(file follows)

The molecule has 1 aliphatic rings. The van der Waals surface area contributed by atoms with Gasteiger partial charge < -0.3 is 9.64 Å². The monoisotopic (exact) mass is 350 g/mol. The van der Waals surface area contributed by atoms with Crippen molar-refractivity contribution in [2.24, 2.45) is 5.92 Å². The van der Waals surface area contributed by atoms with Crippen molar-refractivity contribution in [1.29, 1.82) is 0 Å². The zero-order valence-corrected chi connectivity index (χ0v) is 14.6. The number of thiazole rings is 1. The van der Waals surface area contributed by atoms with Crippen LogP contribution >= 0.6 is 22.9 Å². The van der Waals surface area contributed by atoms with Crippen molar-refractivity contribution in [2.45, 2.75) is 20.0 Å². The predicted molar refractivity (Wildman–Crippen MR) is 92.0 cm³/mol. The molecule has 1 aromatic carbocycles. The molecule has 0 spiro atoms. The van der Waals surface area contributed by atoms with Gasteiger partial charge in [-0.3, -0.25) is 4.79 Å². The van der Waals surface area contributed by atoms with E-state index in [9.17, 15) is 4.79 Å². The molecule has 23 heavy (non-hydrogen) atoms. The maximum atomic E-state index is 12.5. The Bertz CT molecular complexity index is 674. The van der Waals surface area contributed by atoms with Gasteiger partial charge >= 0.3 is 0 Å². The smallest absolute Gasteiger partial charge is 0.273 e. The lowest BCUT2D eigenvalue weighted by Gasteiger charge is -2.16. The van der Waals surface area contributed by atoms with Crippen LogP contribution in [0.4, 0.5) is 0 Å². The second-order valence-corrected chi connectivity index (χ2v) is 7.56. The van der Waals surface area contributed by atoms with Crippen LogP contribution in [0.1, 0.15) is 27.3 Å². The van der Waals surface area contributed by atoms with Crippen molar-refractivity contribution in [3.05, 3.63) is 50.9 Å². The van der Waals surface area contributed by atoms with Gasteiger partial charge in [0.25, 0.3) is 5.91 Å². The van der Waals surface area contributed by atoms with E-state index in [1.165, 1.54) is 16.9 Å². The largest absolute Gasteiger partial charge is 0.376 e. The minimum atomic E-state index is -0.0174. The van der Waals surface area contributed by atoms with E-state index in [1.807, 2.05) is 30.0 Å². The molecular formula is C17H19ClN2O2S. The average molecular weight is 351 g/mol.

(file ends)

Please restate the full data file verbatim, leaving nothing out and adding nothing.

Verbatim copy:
The molecule has 1 aliphatic rings. The van der Waals surface area contributed by atoms with Gasteiger partial charge < -0.3 is 9.64 Å². The monoisotopic (exact) mass is 350 g/mol. The van der Waals surface area contributed by atoms with Crippen molar-refractivity contribution in [2.24, 2.45) is 5.92 Å². The van der Waals surface area contributed by atoms with Crippen molar-refractivity contribution in [1.29, 1.82) is 0 Å². The zero-order valence-corrected chi connectivity index (χ0v) is 14.6. The number of thiazole rings is 1. The van der Waals surface area contributed by atoms with Crippen LogP contribution >= 0.6 is 22.9 Å². The van der Waals surface area contributed by atoms with Crippen molar-refractivity contribution in [2.45, 2.75) is 20.0 Å². The predicted molar refractivity (Wildman–Crippen MR) is 92.0 cm³/mol. The molecule has 1 aromatic carbocycles. The molecule has 0 spiro atoms. The van der Waals surface area contributed by atoms with Gasteiger partial charge in [-0.3, -0.25) is 4.79 Å². The van der Waals surface area contributed by atoms with E-state index in [9.17, 15) is 4.79 Å². The molecule has 23 heavy (non-hydrogen) atoms. The maximum atomic E-state index is 12.5. The Bertz CT molecular complexity index is 674. The van der Waals surface area contributed by atoms with Gasteiger partial charge >= 0.3 is 0 Å². The smallest absolute Gasteiger partial charge is 0.273 e. The lowest BCUT2D eigenvalue weighted by Gasteiger charge is -2.16. The van der Waals surface area contributed by atoms with Crippen LogP contribution in [0.4, 0.5) is 0 Å². The second-order valence-corrected chi connectivity index (χ2v) is 7.56. The van der Waals surface area contributed by atoms with Crippen LogP contribution in [0.1, 0.15) is 27.3 Å². The van der Waals surface area contributed by atoms with Crippen molar-refractivity contribution in [3.05, 3.63) is 50.9 Å². The van der Waals surface area contributed by atoms with Gasteiger partial charge in [0.25, 0.3) is 5.91 Å². The van der Waals surface area contributed by atoms with E-state index in [1.165, 1.54) is 16.9 Å². The largest absolute Gasteiger partial charge is 0.376 e. The minimum atomic E-state index is -0.0174. The van der Waals surface area contributed by atoms with E-state index in [1.807, 2.05) is 30.0 Å². The molecular formula is C17H19ClN2O2S. The average molecular weight is 351 g/mol.